(160) Una

160 Una
160Una (Lightcurve Inversion).png
A three-dimensional model of 160 Una based on its light curve.
Discovery
Discovered byC. H. F. Peters
Discovery date20 February 1876
Designations
(160) Una
Pronunciation/ˈjnə/[1]
Main belt
Orbital characteristics[2]
Epoch 31 July 2016 (JD 2457600.5)
Uncertainty parameter 0
Observation arc118.30 yr (43209 d)
Aphelion2.90877 AU (435.146 Gm)
Perihelion2.54727 AU (381.066 Gm)
2.72802 AU (408.106 Gm)
Eccentricity0.066257
4.51 yr (1645.8 d)
18.01 km/s
144.472°
0° 13m 7.471s / day
Inclination3.82512°
8.60989°
52.8418°
Earth MOID1.56031 AU (233.419 Gm)
Jupiter MOID2.30107 AU (344.235 Gm)
TJupiter3.349
Physical characteristics
Dimensions81.24±2.1 km
Mass5.6×1017 kg (assumed)
Mean density
2.0? g/cm³
Equatorial surface gravity
0.0227 m/s²
Equatorial escape velocity
0.0429 km/s
11.033 h (0.4597 d) [2]
0.234 d (5.61 h) [3][4]
0.0625±0.003[2]
0.063 [5]
Temperature~170 K
C[6]
9.08,[2] 8.95 [7]

Una (minor planet designation: 160 Una) is a fairly large and dark, primitive Main belt asteroid that was discovered by German-American astronomer C. H. F. Peters on February 20, 1876, in Clinton, New York.[8] It is named after a character in Edmund Spenser's epic poem The Faerie Queene (1590).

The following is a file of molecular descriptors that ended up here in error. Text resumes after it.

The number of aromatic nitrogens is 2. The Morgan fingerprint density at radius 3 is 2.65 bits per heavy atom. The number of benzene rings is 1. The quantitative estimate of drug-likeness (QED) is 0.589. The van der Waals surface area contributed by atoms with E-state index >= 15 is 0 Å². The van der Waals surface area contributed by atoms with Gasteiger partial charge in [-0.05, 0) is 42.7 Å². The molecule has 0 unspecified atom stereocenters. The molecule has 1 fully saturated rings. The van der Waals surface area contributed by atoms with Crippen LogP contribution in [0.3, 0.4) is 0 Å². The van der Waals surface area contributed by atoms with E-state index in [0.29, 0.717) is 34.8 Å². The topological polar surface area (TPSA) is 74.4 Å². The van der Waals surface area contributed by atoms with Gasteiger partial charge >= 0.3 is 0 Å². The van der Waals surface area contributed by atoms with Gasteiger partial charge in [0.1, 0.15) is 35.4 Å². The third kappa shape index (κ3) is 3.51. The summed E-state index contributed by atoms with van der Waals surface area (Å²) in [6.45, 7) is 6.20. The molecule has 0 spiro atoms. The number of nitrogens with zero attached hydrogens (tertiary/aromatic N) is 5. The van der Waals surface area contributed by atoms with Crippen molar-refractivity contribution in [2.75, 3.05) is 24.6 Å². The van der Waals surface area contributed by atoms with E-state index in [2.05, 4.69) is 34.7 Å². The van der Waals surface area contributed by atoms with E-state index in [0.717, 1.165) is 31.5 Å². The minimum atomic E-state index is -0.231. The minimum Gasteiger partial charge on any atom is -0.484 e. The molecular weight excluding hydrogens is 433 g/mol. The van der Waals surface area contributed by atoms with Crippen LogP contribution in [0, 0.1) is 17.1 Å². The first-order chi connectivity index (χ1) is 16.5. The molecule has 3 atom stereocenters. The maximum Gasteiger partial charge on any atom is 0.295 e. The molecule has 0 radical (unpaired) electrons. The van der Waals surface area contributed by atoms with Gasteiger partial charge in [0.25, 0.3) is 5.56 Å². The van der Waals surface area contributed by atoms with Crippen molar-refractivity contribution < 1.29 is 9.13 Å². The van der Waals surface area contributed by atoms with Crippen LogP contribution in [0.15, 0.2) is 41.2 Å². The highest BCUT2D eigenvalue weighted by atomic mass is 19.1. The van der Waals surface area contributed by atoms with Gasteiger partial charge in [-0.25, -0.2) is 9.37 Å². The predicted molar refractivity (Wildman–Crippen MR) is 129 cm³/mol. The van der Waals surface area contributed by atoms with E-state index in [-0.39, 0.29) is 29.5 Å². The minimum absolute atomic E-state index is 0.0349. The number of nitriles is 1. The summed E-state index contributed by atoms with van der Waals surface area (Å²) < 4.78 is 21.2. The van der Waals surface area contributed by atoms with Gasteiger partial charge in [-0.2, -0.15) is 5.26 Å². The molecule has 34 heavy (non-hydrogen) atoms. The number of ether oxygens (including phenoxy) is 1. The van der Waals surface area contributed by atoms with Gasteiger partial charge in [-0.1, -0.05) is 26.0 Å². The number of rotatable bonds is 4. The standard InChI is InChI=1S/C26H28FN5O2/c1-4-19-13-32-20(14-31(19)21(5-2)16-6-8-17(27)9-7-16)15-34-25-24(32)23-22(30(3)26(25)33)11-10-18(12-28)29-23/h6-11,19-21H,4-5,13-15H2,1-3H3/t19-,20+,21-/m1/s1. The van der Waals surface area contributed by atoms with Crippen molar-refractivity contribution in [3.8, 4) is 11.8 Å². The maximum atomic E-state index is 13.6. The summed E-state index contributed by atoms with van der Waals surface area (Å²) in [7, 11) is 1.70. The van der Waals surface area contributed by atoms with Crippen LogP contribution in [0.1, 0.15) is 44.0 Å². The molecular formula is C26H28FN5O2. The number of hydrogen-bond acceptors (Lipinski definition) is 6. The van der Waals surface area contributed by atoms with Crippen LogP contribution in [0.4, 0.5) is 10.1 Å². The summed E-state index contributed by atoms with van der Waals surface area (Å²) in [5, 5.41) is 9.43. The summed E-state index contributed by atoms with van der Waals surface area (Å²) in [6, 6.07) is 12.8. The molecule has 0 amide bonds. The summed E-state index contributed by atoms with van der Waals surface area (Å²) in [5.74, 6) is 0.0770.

In the Tholen classification system it is categorized as a CX-type, while the Bus asteroid taxonomy system lists it as an Xk asteroid.[9] Photometric observations of this asteroid made at the Torino Observatory in Italy during 1990–1991 were used to determine a synodic rotation period of 5.61 ± 0.01 hours.[3]

References[]

  1. ^ Benjamin Smith (1903) The Century Dictionary and Cyclopedia
  2. ^ a b c d Yeomans, Donald K., "160 Una", JPL Small-Body Database Browser, NASA Jet Propulsion Laboratory, retrieved 12 May 2016.
  3. ^ a b di Martino, M.; et al. (February 1994), "Lightcurves and rotational periods of nine main belt asteroids", Icarus, 107 (2), pp. 269–275, Bibcode:1994Icar..107..269D, doi:10.1006/icar.1994.1022.
  4. ^ "Lightcurves and map data on numbered asteroids N° 1 to 52225". Archived from the original on 27 November 2005. Retrieved 3 November 2008.
  5. ^ "Infrared Astronomical Satellite (IRAS)". Archived from the original on 24 February 2005. Retrieved 24 February 2005.
  6. ^ [1]
  7. ^ Warner, Brian D. (December 2007), "Initial Results of a Dedicated H-G Project", The Minor Planet Bulletin, 34, pp. 113–119, Bibcode:2007MPBu...34..113W.
  8. ^ "Numbered Minor Planets 1–5000", Discovery Circumstances, IAU Minor Planet center, retrieved 7 April 2013.
  9. ^ DeMeo, Francesca E.; et al. (July 2009), "An extension of the Bus asteroid taxonomy into the near-infrared" (PDF), Icarus, 202 (1), pp. 160–180, Bibcode:2009Icar..202..160D, doi:10.1016/j.icarus.2009.02.005, archived from the original (PDF) on 17 March 2014, retrieved 8 April 2013. See appendix A.

External links[]